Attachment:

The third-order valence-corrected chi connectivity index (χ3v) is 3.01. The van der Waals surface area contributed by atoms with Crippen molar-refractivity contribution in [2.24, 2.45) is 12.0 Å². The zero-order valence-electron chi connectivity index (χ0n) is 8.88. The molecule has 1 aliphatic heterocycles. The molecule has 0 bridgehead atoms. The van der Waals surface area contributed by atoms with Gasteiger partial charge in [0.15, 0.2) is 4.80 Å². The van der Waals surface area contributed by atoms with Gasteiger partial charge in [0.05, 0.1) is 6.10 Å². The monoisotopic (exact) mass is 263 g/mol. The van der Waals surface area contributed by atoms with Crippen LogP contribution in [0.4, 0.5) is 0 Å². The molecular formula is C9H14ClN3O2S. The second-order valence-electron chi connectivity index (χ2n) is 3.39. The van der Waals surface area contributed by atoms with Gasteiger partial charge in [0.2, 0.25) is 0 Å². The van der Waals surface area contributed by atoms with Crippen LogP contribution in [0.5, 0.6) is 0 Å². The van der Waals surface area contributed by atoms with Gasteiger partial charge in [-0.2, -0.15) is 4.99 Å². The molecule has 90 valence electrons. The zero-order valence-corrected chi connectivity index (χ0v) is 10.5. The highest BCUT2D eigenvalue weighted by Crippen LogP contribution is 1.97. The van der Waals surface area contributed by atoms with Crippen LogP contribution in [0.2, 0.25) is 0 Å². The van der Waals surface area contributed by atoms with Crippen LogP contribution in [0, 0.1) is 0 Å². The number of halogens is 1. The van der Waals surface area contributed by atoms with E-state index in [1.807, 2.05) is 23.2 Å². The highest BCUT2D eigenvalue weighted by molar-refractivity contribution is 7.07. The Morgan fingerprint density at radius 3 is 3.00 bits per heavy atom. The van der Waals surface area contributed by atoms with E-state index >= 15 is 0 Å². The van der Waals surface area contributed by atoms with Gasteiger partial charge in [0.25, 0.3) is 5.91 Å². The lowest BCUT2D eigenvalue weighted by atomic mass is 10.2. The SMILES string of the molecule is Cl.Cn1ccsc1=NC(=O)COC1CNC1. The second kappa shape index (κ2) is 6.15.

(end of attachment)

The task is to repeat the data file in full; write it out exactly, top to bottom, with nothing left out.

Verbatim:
The third-order valence-corrected chi connectivity index (χ3v) is 3.01. The van der Waals surface area contributed by atoms with Crippen molar-refractivity contribution in [2.24, 2.45) is 12.0 Å². The zero-order valence-electron chi connectivity index (χ0n) is 8.88. The molecule has 1 aliphatic heterocycles. The molecule has 0 bridgehead atoms. The van der Waals surface area contributed by atoms with Gasteiger partial charge in [0.15, 0.2) is 4.80 Å². The van der Waals surface area contributed by atoms with Gasteiger partial charge in [0.05, 0.1) is 6.10 Å². The monoisotopic (exact) mass is 263 g/mol. The van der Waals surface area contributed by atoms with Crippen LogP contribution in [0.4, 0.5) is 0 Å². The molecular formula is C9H14ClN3O2S. The second-order valence-electron chi connectivity index (χ2n) is 3.39. The van der Waals surface area contributed by atoms with Gasteiger partial charge in [0.2, 0.25) is 0 Å². The van der Waals surface area contributed by atoms with Crippen LogP contribution in [0.5, 0.6) is 0 Å². The van der Waals surface area contributed by atoms with Gasteiger partial charge in [-0.2, -0.15) is 4.99 Å². The molecule has 90 valence electrons. The zero-order valence-corrected chi connectivity index (χ0v) is 10.5. The highest BCUT2D eigenvalue weighted by Crippen LogP contribution is 1.97. The van der Waals surface area contributed by atoms with Crippen LogP contribution in [0.2, 0.25) is 0 Å². The van der Waals surface area contributed by atoms with Crippen LogP contribution in [0, 0.1) is 0 Å². The number of halogens is 1. The van der Waals surface area contributed by atoms with E-state index in [1.807, 2.05) is 23.2 Å². The highest BCUT2D eigenvalue weighted by molar-refractivity contribution is 7.07. The Morgan fingerprint density at radius 3 is 3.00 bits per heavy atom. The van der Waals surface area contributed by atoms with E-state index >= 15 is 0 Å². The van der Waals surface area contributed by atoms with Gasteiger partial charge in [0.25, 0.3) is 5.91 Å². The lowest BCUT2D eigenvalue weighted by atomic mass is 10.2. The SMILES string of the molecule is Cl.Cn1ccsc1=NC(=O)COC1CNC1. The second kappa shape index (κ2) is 6.15.